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A History of the Gipsies by Walter Simson

Although Gipsies are very ready witted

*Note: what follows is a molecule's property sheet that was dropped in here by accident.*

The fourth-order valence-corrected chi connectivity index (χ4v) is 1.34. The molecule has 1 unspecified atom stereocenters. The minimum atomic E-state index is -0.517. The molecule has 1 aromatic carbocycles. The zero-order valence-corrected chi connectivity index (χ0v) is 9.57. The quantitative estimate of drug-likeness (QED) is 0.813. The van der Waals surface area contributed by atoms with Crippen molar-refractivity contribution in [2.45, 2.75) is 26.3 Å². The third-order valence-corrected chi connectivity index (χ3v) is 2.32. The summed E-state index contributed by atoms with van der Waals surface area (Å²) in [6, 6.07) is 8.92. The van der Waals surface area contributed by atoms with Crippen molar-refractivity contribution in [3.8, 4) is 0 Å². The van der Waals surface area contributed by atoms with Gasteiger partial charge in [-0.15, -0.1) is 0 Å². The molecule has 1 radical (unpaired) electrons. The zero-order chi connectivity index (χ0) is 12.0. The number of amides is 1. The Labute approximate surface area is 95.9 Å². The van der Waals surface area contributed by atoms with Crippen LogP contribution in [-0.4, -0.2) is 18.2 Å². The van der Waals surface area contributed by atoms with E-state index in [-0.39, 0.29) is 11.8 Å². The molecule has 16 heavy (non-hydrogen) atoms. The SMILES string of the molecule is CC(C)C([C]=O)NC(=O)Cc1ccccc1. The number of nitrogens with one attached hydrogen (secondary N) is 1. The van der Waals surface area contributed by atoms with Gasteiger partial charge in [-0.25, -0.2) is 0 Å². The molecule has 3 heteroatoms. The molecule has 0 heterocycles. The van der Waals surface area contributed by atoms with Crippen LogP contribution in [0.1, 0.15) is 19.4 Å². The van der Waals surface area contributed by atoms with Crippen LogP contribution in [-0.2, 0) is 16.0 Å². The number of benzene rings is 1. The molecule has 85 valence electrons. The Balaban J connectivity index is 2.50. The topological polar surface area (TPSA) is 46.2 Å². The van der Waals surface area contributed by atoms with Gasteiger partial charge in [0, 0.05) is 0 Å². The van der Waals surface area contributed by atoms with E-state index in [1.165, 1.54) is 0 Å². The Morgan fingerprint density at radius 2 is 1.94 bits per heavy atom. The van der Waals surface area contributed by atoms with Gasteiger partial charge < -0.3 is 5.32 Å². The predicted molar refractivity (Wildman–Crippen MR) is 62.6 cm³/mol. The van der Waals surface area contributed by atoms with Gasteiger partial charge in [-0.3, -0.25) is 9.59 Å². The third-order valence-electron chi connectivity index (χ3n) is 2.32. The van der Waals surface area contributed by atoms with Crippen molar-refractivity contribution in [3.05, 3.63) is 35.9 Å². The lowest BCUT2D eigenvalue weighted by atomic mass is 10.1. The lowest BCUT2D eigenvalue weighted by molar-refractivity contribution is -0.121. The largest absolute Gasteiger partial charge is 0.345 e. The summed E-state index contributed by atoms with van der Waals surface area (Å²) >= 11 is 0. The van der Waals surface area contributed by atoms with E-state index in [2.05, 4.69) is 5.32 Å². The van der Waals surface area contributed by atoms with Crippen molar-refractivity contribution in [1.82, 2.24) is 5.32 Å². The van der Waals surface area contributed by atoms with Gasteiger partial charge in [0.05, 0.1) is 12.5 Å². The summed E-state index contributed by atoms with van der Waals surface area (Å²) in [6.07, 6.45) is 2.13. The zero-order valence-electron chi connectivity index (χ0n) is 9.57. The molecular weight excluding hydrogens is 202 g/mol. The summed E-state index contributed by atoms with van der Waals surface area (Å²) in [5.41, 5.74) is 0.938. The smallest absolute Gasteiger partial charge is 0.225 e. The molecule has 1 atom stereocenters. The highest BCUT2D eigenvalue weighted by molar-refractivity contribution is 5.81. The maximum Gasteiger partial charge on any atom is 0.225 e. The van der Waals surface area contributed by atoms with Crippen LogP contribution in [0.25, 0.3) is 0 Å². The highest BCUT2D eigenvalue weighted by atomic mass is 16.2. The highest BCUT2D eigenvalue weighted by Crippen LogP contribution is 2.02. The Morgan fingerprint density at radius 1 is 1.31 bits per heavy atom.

or Gipsy language having as yet been submitted to the public. Some of the former I committed to memory, and used, intermixed with English words, in questions I would put to the Scottish Gipsies. In this way, one word would lead to another. I would address them in a confident and familiar manner, as if I were one of themselves, and knew exactly who they were, and all about them. I would, for instance, ask them: Have you a _grye_ (horse)? How many _chauvies_ (children) have you? Where is your _gaugie_ (husband)? Do you sell _roys_ (spoons)? Being taken completely by surprise, they would give me at once a true answer. For, being the first, as far as I know, to apply the language of the Gipsies of the continent to our own tribes, they could naturally have no hesitation in replying to my questions; although they would wonder what kind of a Gipsy I could possibly be--dressed, as I was, in black, with black neck-cloth, and no display of linen, save a ruffled breast, thick-soled shoes and gaiters. The consequence was, I became a character of interest to many of the Gipsies to be found in a circuit of many miles; and great wonder was excited in their untutored minds, leading to a desire to see, and know something of, the _Riah Nawken_, or the gentleman Gipsy. On such occasions, I would treat them as I would land a fish--give them hook and line enough. But the circumstance was to them something incomprehensible, for, although Gipsies are very ready-witted, and possess great natural resources, in thieving, and playing tricks of every kind, and great tact in getting out of difficulties of that nature--which, with them, are matters of instinct, training, and practice--their whole mind being bent, and exclusively employed, in that direction, it was almost impossible for them to form any intelligible opinion as to my true character, provided I was any way discreet in disguising my real position among them. As little chance was there of any of themselves informing the others of what assistance they had inadvertently been to me, in getting at their language. Some of them might have an idea that one of their race had, in their own way of thinking, peached, turned traitor to their blood, and let the cat out of the bag. At times, if they happened to see me approach them, so as to have an opportunity to scrutinize me--which they are much given to, with people generally--they would not be so easily disconcerted at any question put to them in their language; but the result would be either direct replies, or the most ludicrous scenes of surprise and terror imaginable, which, to be enjoyed, were only to be seen, but could not be described, although the sequel will in some measure illustrate them. At other times, if I addressed a Gipsy in his own language, and spoke to him in a kind and familiar manner, as if I had been soothing a wild and unmanageable horse, before mounting him, he would either very awkwardly pretend not to understand what I meant, or, with a downcast and guilty look, and subdued voice, immediately answer my Gipsy words in English. But if I put the words to him in an abrupt, hasty, or threatening manner, he would either take to his heels, or turn upon me, like a tiger, and pour out upon me a torrent of abusive language. The following instances will show the manner in which my use of their language was sometimes appreciated by the female Gipsies.

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